C. T. Kurien’s book Wealth and Illfare is now available in EPUB (for iPad) and MOBI (for Kindle) formats as well as PDF. ($10)
WEALTH and ILLFARE is intended for readers who do not have much knowledge in economics, but are eager to know how economic systems function.
In particular, it deals with the phenomenon that many find disturbing, the soaring affluence of the few and the continuing misery of the many that is increasingly becoming evident globally and in our country.
Ownership and control over resources, different forms of mediation and asymmetry of information are identified as clues for any interested reader to develop skills to study real life economic problems.
It is a unique and timely contribution by a reputed practitioner who, over the past half a century, has influenced generations of students and through his earlier writings the general public as well.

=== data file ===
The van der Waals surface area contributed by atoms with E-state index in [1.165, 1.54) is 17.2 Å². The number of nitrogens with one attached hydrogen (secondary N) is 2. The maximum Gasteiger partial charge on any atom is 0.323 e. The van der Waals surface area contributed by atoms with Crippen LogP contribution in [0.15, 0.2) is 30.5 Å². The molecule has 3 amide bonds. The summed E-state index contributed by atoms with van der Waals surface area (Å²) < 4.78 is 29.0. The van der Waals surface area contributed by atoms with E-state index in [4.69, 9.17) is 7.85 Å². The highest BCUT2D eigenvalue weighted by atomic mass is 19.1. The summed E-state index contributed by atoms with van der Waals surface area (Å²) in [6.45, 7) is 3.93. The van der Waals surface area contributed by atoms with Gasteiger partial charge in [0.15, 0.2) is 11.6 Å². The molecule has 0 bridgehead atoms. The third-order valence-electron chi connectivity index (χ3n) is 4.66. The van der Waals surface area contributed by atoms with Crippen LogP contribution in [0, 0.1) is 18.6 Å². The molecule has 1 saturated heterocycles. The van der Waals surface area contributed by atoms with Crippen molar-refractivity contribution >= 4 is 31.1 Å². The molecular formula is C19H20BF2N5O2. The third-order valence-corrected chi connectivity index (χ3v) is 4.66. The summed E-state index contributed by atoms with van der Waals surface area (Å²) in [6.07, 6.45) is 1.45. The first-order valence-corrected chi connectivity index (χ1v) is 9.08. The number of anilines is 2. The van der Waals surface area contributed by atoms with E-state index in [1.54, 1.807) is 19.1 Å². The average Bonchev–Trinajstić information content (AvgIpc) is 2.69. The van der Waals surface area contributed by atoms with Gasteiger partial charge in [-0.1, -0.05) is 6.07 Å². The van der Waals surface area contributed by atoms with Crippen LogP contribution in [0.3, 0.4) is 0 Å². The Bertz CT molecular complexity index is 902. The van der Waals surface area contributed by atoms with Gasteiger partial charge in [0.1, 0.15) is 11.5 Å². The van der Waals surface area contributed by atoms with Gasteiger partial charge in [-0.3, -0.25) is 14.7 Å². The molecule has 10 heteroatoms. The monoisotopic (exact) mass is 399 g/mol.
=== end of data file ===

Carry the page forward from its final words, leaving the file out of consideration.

from Dean Baker
The stock market has recovered sharply from the lows hit in the financial crisis. All the major indices are at or near record highs. This has led many analysts to worry about a new bubble in the stock market. These concerns are misplaced.
Before going through the data, I should point out that I am not afraid to warn of bubbles. In the late 1990s, I clearly and repeatedlywarned of the stock bubble. I argued that its collapse was likely to lead to a recession, the end of the Clinton-era budget surpluses, and pose serious problems for pensions. In the last decade I was yelling about the dangers from the housing bubble as early as 2002.